Solomon G. Brown (c.1829-1906)
Solomon G. Brown (c. 1829-1906) was a poet, scientific technician, and lecturer despite the fact that he never received a formal education. When he was only 15, he worked with Samuel F.B. Morse to develop the first electric telegraph, and was later the first African American person hired by the Smithsonian Institution. He worked as a general laborer, then museum assistant, then registrar over transportation, registry, and storage of animal specimens and materials the Smithsonian received. Brown also prepared practically all of the maps and drawings used in Smithsonian lectures for almost ten years, and gave lectures about what he was learning at the Smithsonian.
Besides his interest in natural science, he also wrote poetry and participated in various readings in Washington DC. His poems were published in the Washington Bee, one of the leading African American newspapers of his time. He was also active in the community, with a special focus on helping students of color. Brown was a trustee of Wilberforce University in Ohio and of the 15th Street Presbyterian Church in Washington, DC. Additionally, Brown founded the Pioneer Sabbath School and served as superintendent of the North Washington Mission Sunday School, then became president of the National Union League. He went on to serve for three years in the DC legislature. Brown’s poetry centered on the social issues of his time as well as religion. As a man born to ex-slaves, free in a culture where slavery was still legal, his perspective on the war was quite interesting, and was apparent in his poetry.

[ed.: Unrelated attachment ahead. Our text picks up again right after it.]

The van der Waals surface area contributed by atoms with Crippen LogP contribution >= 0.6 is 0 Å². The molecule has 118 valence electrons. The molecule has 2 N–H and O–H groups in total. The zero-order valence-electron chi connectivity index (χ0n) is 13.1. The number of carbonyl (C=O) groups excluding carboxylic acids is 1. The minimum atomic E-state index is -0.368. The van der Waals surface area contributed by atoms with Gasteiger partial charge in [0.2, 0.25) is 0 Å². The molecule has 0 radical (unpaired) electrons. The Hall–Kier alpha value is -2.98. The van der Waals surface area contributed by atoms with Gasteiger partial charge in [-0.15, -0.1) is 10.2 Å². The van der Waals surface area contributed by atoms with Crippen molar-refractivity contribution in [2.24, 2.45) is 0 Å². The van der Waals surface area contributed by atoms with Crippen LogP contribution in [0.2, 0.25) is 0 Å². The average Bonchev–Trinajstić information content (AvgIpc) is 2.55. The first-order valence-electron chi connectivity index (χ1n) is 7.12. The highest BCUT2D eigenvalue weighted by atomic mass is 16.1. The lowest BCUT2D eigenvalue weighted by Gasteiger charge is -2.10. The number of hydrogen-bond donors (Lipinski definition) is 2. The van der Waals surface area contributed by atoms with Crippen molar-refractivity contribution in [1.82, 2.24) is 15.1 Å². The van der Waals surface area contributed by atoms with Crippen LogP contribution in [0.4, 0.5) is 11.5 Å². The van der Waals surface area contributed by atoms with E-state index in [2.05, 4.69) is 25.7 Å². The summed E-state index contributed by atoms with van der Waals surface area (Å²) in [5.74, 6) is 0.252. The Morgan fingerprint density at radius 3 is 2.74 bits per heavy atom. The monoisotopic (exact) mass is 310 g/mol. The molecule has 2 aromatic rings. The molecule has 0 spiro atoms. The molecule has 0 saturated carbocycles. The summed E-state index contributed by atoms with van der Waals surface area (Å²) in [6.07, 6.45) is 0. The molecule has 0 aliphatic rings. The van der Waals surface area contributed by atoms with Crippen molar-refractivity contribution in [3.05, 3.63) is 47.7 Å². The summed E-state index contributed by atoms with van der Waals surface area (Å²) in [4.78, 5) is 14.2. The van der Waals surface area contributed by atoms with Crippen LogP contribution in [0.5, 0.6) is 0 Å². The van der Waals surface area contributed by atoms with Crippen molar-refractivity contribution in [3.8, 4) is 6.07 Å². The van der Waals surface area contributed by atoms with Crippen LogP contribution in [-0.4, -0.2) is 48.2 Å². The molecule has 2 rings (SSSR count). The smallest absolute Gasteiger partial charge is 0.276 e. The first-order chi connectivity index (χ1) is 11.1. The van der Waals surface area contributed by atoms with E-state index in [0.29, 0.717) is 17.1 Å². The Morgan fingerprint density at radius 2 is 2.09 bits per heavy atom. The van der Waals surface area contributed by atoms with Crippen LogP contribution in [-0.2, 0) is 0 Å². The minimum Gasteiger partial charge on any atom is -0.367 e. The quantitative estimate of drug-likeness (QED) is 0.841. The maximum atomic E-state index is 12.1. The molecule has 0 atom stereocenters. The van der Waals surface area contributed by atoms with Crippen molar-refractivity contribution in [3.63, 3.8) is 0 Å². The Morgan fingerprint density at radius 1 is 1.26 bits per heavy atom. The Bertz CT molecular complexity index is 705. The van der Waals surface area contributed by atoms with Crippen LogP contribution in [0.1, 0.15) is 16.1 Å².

written by Word Works intern Monica Root, September 2013